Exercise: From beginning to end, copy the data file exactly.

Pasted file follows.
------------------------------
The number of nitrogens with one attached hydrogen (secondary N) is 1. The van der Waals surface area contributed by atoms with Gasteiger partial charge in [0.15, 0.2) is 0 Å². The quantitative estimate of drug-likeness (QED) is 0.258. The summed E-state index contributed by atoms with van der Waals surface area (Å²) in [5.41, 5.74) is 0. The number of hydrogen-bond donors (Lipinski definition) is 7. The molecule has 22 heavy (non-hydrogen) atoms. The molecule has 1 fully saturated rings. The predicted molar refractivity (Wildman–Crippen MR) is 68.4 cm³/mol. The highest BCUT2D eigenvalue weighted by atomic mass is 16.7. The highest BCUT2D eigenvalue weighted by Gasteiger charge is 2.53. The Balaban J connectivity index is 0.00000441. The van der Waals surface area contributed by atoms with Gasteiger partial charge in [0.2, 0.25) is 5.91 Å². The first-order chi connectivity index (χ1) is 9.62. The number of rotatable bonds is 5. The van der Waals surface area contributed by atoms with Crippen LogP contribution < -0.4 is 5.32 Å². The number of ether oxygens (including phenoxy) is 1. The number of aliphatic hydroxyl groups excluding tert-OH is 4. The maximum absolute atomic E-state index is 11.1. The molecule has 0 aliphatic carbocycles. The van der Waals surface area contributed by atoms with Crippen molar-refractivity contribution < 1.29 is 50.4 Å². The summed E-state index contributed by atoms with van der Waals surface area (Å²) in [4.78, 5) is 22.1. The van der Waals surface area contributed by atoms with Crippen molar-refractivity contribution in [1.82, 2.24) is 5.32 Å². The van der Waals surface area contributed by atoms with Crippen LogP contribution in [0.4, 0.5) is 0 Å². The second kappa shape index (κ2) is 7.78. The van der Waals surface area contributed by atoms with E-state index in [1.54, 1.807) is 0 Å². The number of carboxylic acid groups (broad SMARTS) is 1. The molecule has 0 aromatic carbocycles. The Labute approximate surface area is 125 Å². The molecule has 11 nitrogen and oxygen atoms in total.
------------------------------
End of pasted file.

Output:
The number of nitrogens with one attached hydrogen (secondary N) is 1. The van der Waals surface area contributed by atoms with Gasteiger partial charge in [0.15, 0.2) is 0 Å². The quantitative estimate of drug-likeness (QED) is 0.258. The summed E-state index contributed by atoms with van der Waals surface area (Å²) in [5.41, 5.74) is 0. The number of hydrogen-bond donors (Lipinski definition) is 7. The molecule has 22 heavy (non-hydrogen) atoms. The molecule has 1 fully saturated rings. The predicted molar refractivity (Wildman–Crippen MR) is 68.4 cm³/mol. The highest BCUT2D eigenvalue weighted by atomic mass is 16.7. The highest BCUT2D eigenvalue weighted by Gasteiger charge is 2.53. The Balaban J connectivity index is 0.00000441. The van der Waals surface area contributed by atoms with Gasteiger partial charge in [0.2, 0.25) is 5.91 Å². The first-order chi connectivity index (χ1) is 9.62. The number of rotatable bonds is 5. The van der Waals surface area contributed by atoms with Crippen LogP contribution < -0.4 is 5.32 Å². The number of ether oxygens (including phenoxy) is 1. The number of aliphatic hydroxyl groups excluding tert-OH is 4. The maximum absolute atomic E-state index is 11.1. The molecule has 0 aliphatic carbocycles. The van der Waals surface area contributed by atoms with Crippen molar-refractivity contribution < 1.29 is 50.4 Å². The summed E-state index contributed by atoms with van der Waals surface area (Å²) in [4.78, 5) is 22.1. The van der Waals surface area contributed by atoms with Crippen molar-refractivity contribution in [1.82, 2.24) is 5.32 Å². The van der Waals surface area contributed by atoms with Crippen LogP contribution in [0.4, 0.5) is 0 Å². The second kappa shape index (κ2) is 7.78. The van der Waals surface area contributed by atoms with E-state index in [1.54, 1.807) is 0 Å². The number of carboxylic acid groups (broad SMARTS) is 1. The molecule has 0 aromatic carbocycles. The Labute approximate surface area is 125 Å². The molecule has 11 nitrogen and oxygen atoms in total.